Ex-Facebook employee bringing sharp criticisms to Congress

Washington, Oct. 5 (BUS): A former Facebook data scientist stunned lawmakers and the public by revealing the company’s awareness of the apparent harm to some teens from Instagram and its accusations of dishonesty in its war against hate and misinformation. Now she is in front of Congress.

Frances Hogan has made a widespread condemnation of Facebook, backed by tens of thousands of pages of internal research documents she secretly copied before leaving her job at Facebook’s Civil Integrity Unit. Haugen has also filed complaints with federal authorities claiming Facebook’s private research shows it amplifies hate, disinformation and political unrest, but the company is hiding what it knows.

After recent reports in the Wall Street Journal based on documents she leaked to the newspaper sparked public outrage, Haugen revealed her identity in a “60 Minutes” interview on CBS that aired Sunday night. She insisted, “Facebook, time and time again, has shown that it chooses profit over safety.”

The ex-employee challenging the social networking giant with 2.8 billion users worldwide and nearly $1 trillion in market capitalization is a 37-year-old data expert from Iowa who holds a degree in computer engineering and a master’s degree in business from Harvard University. She worked for 15 years before being recruited by Facebook in 2019 at companies including Google and Pinterest, the AP reports.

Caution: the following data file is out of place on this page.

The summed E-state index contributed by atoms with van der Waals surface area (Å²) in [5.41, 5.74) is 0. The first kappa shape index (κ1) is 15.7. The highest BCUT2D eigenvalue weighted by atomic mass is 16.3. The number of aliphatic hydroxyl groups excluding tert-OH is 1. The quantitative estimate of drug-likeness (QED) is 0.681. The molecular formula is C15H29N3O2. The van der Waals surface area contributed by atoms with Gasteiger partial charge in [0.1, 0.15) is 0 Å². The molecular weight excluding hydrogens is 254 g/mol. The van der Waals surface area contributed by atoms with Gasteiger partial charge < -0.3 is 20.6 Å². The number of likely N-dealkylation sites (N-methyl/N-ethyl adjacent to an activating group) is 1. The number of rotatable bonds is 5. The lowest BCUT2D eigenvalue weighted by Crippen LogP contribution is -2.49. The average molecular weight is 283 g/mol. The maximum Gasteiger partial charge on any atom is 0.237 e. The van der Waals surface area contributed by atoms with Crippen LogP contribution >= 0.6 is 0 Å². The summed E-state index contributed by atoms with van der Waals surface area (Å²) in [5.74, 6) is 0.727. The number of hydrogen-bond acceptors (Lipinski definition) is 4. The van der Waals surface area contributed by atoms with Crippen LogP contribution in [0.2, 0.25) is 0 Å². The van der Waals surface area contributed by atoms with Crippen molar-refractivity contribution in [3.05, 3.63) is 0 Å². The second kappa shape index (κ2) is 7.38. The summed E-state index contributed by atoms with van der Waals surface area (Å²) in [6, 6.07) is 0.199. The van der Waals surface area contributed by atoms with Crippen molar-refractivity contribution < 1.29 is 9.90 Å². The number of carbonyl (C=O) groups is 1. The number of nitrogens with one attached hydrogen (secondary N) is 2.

Haugen is scheduled to testify before the Senate Commerce Subcommittee on Consumer Protection at a hearing on Tuesday.

The panel is examining Facebook’s use of information from its Instagram researchers that could indicate potential harm to some young users, especially girls, while publicly downplaying negative effects. Research leaked by Haugen shows that for some teens devoted to the popular photo-sharing platform Facebook, peer pressure from visually focused Instagram has led to problems with mental health and body image, and in some cases, eating disorders and suicidal thoughts. .

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One internal study indicated that 13.5% of teenage girls said Instagram makes thoughts of suicide worse and 17% of teenage girls say it makes eating disorders worse.

“And what’s so tragic is that the same Facebook research says, when these young women start consuming this eating disorder content, they get more and more depressed,” Haugen said in a televised interview. “And that actually makes them use the app more. And so, they end up in this feedback cycle where they hate their bodies more and more.”

As the PR debacle grew around Instagram search last week, Facebook halted its work on the children’s version of Instagram, which the company says is primarily intended for young adults between the ages of 10 and 12.

Senators are eager to hear the news of Hogan.

“I look forward to asking follow-up questions about why Facebook has not taken action to fix problems on its platforms, even when its internal research reflects massive problems,” Senator Amy Klobuchar, Democrat of Minnesota. Subcommittee, The Associated Press on Monday. “I want to discuss how Facebook’s algorithms promote harmful and divisive content, and how much Facebook really makes money from our children.”